If newlyweds Simon and Simone Pollard can weather this storm, then the rest of their marriage will surely be sunny.
The Thornbury couple were holed up in their hotel in New York City's lower east side at 4.30pm local time (7.30am AEST) today, watching rolling television coverage of Hurricane Sandy that was due to hit the city in a matter of hours.
And when the city that never sleeps does in fact have a nap - with flights grounded, the subway shut down and bridges off the island due to be closed - there's no better place to be than in the hotel bar.
"They've had champagne on all afternoon for guests. There are probably about 20 people in here at the moment," Mr Pollard said.
"The manager is handing out light sticks, they've got their own generator and they've got enough food to last for tonight. I think the storm's still about three hours away.
"We're OK. I think the flooding is going to be serious. But I guess we don't know what we don't know."
The Pollards arrived in New York on Friday, after first travelling to the Napa Valley and Las Vegas for their honeymoon.
They are due to fly out to the United Kingdom on Wednesday night to celebrate their recent nuptials with family who were unable to travel to Melbourne for the ceremony.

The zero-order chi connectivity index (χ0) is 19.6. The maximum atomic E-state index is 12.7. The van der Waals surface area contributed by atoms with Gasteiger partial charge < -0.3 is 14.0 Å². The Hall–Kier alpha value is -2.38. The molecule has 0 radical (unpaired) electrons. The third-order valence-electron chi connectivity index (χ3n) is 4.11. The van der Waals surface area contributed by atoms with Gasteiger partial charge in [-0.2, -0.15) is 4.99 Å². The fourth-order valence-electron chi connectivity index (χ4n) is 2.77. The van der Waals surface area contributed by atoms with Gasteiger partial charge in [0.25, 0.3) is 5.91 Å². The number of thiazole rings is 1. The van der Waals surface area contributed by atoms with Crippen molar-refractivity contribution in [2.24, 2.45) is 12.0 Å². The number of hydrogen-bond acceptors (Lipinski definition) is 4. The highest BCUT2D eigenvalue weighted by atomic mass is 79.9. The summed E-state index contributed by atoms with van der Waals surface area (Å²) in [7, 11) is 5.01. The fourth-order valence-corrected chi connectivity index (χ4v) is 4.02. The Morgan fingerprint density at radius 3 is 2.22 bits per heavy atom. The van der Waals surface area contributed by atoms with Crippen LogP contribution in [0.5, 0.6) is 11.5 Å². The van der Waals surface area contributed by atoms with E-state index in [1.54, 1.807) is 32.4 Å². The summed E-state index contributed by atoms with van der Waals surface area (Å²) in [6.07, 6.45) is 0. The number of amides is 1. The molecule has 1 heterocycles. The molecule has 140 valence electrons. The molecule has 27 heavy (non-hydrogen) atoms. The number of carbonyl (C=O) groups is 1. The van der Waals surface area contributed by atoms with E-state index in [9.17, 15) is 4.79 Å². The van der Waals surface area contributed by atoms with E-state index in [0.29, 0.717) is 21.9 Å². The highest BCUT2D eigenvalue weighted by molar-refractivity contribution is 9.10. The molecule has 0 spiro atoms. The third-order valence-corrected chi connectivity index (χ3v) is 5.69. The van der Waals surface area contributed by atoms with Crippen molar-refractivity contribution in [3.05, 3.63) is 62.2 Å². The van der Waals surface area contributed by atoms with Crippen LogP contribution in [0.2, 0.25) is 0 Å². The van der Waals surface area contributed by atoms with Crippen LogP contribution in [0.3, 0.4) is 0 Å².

Mr Pollard said it was certainly a honeymoon with a difference.
When he and his wife went out to dinner last night, restaurant staff were busy piling wine and produce onto tables in case the building was flooded.
"I went out for a walk earlier. The winds are up to about 60 miles per hour (96 km/h) now," Mr Pollard said.
"There are still people walking around Manhattan, but they're about to shut the bridges, which is pretty significant.
"Yesterday was a pretty normal day, we were walking around exploring the city and then obviously last night I turned on the TV and it got a little bit more serious.
"This morning we went out to get some breakfast and it was very hard to find somewhere open. Most places are shut and they have been taping down. We're not in the evacuation zone but there are a lot of people who live in basement apartments, and also a lot of the hotels and bars have cellars below the ground level in Manhattan."
With nothing left to do but wait, the Pollards joined others watching television coverage of the advancing storm.
"The honeymoon is certainly a bit different. We've actually been pretty busy touring around different places, so in some ways it's kind of nice to be forced inside to do nothing for a day," he said.